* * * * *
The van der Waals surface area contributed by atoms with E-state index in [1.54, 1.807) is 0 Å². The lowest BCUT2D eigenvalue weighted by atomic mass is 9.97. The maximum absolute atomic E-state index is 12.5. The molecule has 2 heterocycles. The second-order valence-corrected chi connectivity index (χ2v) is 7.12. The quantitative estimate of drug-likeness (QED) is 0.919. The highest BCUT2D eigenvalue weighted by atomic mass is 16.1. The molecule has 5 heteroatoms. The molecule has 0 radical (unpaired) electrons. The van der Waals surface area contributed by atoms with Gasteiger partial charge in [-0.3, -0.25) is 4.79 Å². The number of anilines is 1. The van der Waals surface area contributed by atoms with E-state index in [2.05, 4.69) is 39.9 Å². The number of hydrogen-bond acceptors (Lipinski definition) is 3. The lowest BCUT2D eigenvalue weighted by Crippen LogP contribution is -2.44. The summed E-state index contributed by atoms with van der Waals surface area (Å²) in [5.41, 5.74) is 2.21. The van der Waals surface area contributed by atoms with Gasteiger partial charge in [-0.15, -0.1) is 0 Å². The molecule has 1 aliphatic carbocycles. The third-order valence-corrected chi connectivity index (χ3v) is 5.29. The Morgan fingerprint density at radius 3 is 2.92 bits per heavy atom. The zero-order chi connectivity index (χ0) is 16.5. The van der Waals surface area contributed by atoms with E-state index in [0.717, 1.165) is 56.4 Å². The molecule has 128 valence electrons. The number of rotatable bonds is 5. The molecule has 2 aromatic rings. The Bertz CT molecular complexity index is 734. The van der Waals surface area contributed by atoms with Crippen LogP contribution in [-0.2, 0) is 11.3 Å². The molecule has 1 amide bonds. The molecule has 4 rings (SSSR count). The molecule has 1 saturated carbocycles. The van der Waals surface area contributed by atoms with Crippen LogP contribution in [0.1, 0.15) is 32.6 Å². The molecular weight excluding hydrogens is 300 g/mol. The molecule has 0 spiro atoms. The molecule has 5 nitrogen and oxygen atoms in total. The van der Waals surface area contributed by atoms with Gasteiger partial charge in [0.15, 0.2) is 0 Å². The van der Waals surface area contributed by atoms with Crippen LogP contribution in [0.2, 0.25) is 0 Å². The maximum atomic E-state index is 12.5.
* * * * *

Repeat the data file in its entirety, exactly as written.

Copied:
The van der Waals surface area contributed by atoms with E-state index in [1.54, 1.807) is 0 Å². The lowest BCUT2D eigenvalue weighted by atomic mass is 9.97. The maximum absolute atomic E-state index is 12.5. The molecule has 2 heterocycles. The second-order valence-corrected chi connectivity index (χ2v) is 7.12. The quantitative estimate of drug-likeness (QED) is 0.919. The highest BCUT2D eigenvalue weighted by atomic mass is 16.1. The molecule has 5 heteroatoms. The molecule has 0 radical (unpaired) electrons. The van der Waals surface area contributed by atoms with Gasteiger partial charge in [-0.3, -0.25) is 4.79 Å². The number of anilines is 1. The van der Waals surface area contributed by atoms with E-state index in [2.05, 4.69) is 39.9 Å². The number of hydrogen-bond acceptors (Lipinski definition) is 3. The lowest BCUT2D eigenvalue weighted by Crippen LogP contribution is -2.44. The summed E-state index contributed by atoms with van der Waals surface area (Å²) in [5.41, 5.74) is 2.21. The van der Waals surface area contributed by atoms with Gasteiger partial charge in [-0.15, -0.1) is 0 Å². The molecule has 1 aliphatic carbocycles. The third-order valence-corrected chi connectivity index (χ3v) is 5.29. The Morgan fingerprint density at radius 3 is 2.92 bits per heavy atom. The zero-order chi connectivity index (χ0) is 16.5. The van der Waals surface area contributed by atoms with E-state index in [0.717, 1.165) is 56.4 Å². The molecule has 128 valence electrons. The number of rotatable bonds is 5. The molecule has 2 aromatic rings. The Bertz CT molecular complexity index is 734. The van der Waals surface area contributed by atoms with Crippen LogP contribution in [-0.2, 0) is 11.3 Å². The molecule has 1 amide bonds. The molecule has 4 rings (SSSR count). The molecule has 1 saturated carbocycles. The van der Waals surface area contributed by atoms with Crippen LogP contribution in [0.1, 0.15) is 32.6 Å². The molecular weight excluding hydrogens is 300 g/mol. The molecule has 0 spiro atoms. The molecule has 5 nitrogen and oxygen atoms in total. The van der Waals surface area contributed by atoms with Gasteiger partial charge in [0.15, 0.2) is 0 Å². The van der Waals surface area contributed by atoms with Crippen LogP contribution in [0.2, 0.25) is 0 Å². The maximum atomic E-state index is 12.5.